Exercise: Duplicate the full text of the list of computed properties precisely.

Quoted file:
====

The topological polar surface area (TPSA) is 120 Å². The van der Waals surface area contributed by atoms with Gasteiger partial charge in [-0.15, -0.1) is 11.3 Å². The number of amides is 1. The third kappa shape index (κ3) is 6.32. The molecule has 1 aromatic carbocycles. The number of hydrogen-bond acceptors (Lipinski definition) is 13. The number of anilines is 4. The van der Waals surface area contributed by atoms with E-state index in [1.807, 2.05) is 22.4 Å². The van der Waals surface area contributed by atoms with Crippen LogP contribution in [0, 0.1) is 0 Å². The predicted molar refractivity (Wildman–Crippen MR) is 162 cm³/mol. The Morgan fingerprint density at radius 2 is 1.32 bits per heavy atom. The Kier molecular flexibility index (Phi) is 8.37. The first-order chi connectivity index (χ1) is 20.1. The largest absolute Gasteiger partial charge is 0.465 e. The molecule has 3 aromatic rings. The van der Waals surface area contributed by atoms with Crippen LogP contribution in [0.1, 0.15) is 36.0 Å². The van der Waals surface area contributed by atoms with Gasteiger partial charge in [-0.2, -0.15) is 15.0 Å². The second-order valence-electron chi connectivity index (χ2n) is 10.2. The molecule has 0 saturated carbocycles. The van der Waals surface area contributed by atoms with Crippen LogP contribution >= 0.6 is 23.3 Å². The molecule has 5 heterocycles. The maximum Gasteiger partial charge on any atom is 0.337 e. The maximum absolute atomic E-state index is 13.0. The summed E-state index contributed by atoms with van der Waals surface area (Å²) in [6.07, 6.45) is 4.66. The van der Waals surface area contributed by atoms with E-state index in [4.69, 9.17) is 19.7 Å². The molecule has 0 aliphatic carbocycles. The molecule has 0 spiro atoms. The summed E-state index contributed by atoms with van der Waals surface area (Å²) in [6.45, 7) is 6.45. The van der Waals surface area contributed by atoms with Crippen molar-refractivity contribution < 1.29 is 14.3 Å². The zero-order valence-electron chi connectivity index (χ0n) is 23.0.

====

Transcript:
The topological polar surface area (TPSA) is 120 Å². The van der Waals surface area contributed by atoms with Gasteiger partial charge in [-0.15, -0.1) is 11.3 Å². The number of amides is 1. The third kappa shape index (κ3) is 6.32. The molecule has 1 aromatic carbocycles. The number of hydrogen-bond acceptors (Lipinski definition) is 13. The number of anilines is 4. The van der Waals surface area contributed by atoms with E-state index in [1.807, 2.05) is 22.4 Å². The van der Waals surface area contributed by atoms with Crippen LogP contribution in [0, 0.1) is 0 Å². The predicted molar refractivity (Wildman–Crippen MR) is 162 cm³/mol. The Morgan fingerprint density at radius 2 is 1.32 bits per heavy atom. The Kier molecular flexibility index (Phi) is 8.37. The first-order chi connectivity index (χ1) is 20.1. The largest absolute Gasteiger partial charge is 0.465 e. The molecule has 3 aromatic rings. The van der Waals surface area contributed by atoms with Crippen LogP contribution in [0.1, 0.15) is 36.0 Å². The van der Waals surface area contributed by atoms with Gasteiger partial charge in [-0.2, -0.15) is 15.0 Å². The second-order valence-electron chi connectivity index (χ2n) is 10.2. The molecule has 0 saturated carbocycles. The van der Waals surface area contributed by atoms with Crippen LogP contribution >= 0.6 is 23.3 Å². The molecule has 5 heterocycles. The maximum Gasteiger partial charge on any atom is 0.337 e. The maximum absolute atomic E-state index is 13.0. The summed E-state index contributed by atoms with van der Waals surface area (Å²) in [6.07, 6.45) is 4.66. The van der Waals surface area contributed by atoms with E-state index in [4.69, 9.17) is 19.7 Å². The molecule has 0 aliphatic carbocycles. The molecule has 0 spiro atoms. The summed E-state index contributed by atoms with van der Waals surface area (Å²) in [6.45, 7) is 6.45. The van der Waals surface area contributed by atoms with Crippen molar-refractivity contribution < 1.29 is 14.3 Å². The zero-order valence-electron chi connectivity index (χ0n) is 23.0.